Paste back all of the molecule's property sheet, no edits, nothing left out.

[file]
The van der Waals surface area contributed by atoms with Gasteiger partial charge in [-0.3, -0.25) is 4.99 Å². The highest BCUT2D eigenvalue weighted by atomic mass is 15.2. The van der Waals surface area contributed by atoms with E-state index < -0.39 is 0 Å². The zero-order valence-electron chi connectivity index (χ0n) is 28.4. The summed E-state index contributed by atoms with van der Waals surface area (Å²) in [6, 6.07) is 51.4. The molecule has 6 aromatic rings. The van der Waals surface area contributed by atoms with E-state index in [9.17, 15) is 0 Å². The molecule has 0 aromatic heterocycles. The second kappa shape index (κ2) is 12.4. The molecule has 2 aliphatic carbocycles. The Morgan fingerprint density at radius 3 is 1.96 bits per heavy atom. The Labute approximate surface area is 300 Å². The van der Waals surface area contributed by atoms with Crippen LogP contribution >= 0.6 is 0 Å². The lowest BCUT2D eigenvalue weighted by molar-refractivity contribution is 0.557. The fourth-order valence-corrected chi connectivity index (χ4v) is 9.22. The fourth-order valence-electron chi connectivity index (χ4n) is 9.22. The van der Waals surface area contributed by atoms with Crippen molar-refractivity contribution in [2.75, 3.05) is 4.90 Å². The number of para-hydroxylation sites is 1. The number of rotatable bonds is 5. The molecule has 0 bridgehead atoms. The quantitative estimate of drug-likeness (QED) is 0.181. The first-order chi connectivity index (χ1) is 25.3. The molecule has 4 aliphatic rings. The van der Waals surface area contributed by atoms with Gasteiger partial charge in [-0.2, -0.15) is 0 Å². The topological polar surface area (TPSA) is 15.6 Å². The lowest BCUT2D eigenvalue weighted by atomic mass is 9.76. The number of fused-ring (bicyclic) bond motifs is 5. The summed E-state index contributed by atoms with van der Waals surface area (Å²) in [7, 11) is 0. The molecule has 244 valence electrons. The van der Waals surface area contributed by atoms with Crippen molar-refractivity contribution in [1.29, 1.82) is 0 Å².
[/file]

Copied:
The van der Waals surface area contributed by atoms with Gasteiger partial charge in [-0.3, -0.25) is 4.99 Å². The highest BCUT2D eigenvalue weighted by atomic mass is 15.2. The van der Waals surface area contributed by atoms with E-state index < -0.39 is 0 Å². The zero-order valence-electron chi connectivity index (χ0n) is 28.4. The summed E-state index contributed by atoms with van der Waals surface area (Å²) in [6, 6.07) is 51.4. The molecule has 6 aromatic rings. The van der Waals surface area contributed by atoms with E-state index in [9.17, 15) is 0 Å². The molecule has 0 aromatic heterocycles. The second kappa shape index (κ2) is 12.4. The molecule has 2 aliphatic carbocycles. The Morgan fingerprint density at radius 3 is 1.96 bits per heavy atom. The Labute approximate surface area is 300 Å². The van der Waals surface area contributed by atoms with Crippen LogP contribution >= 0.6 is 0 Å². The lowest BCUT2D eigenvalue weighted by molar-refractivity contribution is 0.557. The fourth-order valence-corrected chi connectivity index (χ4v) is 9.22. The fourth-order valence-electron chi connectivity index (χ4n) is 9.22. The van der Waals surface area contributed by atoms with Crippen molar-refractivity contribution in [2.75, 3.05) is 4.90 Å². The number of para-hydroxylation sites is 1. The number of rotatable bonds is 5. The molecule has 0 bridgehead atoms. The quantitative estimate of drug-likeness (QED) is 0.181. The first-order chi connectivity index (χ1) is 25.3. The molecule has 4 aliphatic rings. The van der Waals surface area contributed by atoms with Gasteiger partial charge in [-0.2, -0.15) is 0 Å². The topological polar surface area (TPSA) is 15.6 Å². The lowest BCUT2D eigenvalue weighted by atomic mass is 9.76. The number of fused-ring (bicyclic) bond motifs is 5. The summed E-state index contributed by atoms with van der Waals surface area (Å²) in [7, 11) is 0. The molecule has 244 valence electrons. The van der Waals surface area contributed by atoms with Crippen molar-refractivity contribution in [1.29, 1.82) is 0 Å².